Introduction to Clinical Syndromes
Douglas J. Rhee
The glaucoma syndromes are divided into two main groups: primary and secondary. The primary glaucomas are those for which the cause of increased resistance to outflow and elevated intraocular pressure (IOP) is unknown. The secondary glaucomas are associated with known ocular or systemic conditions responsible for the elevated IOP and resistance to outflow. Primary open-angle glaucoma is the most common form of glaucoma in the United States. It constitutes about two-thirds of all cases of glaucoma. This particular disease is probably the final common pathway for a variety of yet undistinguished separate pathophysiologic processes. As our understanding of the genetic and pathophysiologic components continues to expand, I predict that we will eventually distinguish several other conditions with these characteristic optic nerve and visual field defects.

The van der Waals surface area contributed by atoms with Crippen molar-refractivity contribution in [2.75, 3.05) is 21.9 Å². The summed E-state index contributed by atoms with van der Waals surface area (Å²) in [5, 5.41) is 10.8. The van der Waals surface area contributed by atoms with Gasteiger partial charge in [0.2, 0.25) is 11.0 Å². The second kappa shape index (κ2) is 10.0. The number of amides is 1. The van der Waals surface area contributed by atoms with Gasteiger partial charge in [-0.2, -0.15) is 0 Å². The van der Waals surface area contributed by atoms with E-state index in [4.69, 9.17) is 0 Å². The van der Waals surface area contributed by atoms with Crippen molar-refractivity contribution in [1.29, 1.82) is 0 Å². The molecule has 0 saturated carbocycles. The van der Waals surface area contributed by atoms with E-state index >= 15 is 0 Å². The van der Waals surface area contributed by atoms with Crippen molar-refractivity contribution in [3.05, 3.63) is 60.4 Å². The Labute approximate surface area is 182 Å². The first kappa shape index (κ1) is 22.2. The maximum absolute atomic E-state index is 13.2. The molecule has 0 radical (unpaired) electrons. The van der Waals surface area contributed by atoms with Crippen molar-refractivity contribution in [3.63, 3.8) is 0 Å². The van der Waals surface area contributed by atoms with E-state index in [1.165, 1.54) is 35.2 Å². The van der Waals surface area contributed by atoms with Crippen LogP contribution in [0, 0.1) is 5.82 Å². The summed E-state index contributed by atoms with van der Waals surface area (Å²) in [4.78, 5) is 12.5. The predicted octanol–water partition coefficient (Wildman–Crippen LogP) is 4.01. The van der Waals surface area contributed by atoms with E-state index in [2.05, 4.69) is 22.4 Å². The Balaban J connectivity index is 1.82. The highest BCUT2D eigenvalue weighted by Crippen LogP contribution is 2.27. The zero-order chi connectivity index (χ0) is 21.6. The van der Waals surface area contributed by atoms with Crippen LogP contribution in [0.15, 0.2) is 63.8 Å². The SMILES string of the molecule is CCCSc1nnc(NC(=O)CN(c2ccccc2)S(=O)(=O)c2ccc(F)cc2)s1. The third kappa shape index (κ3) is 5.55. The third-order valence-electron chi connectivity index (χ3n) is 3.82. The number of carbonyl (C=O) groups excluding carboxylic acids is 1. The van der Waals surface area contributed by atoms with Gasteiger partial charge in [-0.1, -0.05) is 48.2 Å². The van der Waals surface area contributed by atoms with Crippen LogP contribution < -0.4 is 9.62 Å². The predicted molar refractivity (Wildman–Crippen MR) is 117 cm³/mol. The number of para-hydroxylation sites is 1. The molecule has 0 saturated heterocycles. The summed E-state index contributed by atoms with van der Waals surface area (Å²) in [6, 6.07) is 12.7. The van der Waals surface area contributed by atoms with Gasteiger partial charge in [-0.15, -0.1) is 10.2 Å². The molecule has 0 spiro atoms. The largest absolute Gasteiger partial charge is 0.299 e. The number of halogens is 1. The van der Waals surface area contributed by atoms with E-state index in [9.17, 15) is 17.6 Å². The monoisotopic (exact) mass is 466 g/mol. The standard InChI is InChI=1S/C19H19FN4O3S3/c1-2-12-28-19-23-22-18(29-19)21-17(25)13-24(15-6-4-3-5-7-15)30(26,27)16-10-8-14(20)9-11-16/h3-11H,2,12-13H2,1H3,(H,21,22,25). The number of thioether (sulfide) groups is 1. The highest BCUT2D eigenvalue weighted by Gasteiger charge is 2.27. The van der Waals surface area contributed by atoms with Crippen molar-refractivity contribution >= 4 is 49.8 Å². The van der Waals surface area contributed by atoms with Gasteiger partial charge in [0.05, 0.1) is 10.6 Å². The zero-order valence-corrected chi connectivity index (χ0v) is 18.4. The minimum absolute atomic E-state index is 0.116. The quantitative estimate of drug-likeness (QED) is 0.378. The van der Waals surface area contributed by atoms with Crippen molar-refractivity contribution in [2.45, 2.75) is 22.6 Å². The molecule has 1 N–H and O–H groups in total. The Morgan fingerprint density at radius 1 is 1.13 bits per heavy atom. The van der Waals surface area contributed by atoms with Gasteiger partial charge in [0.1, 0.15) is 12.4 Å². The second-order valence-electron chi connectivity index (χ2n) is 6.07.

To date, our best understanding is that the damage and functional loss from glaucoma are caused by some combination of a sensitivity to barotrauma of retinal ganglion cell axons at the lamina cribrosa and a relative elevation of IOP, for example, a relative IOP increase as a result of aging and senescence of the drainage system— (1) children never have ocular hypertension (adjusted for central corneal thickness-induced measurement artifact) as a normal state and (2) even in low-tension glaucoma, the lowering of IOP reduces the progression of optic nerve and visual field damage.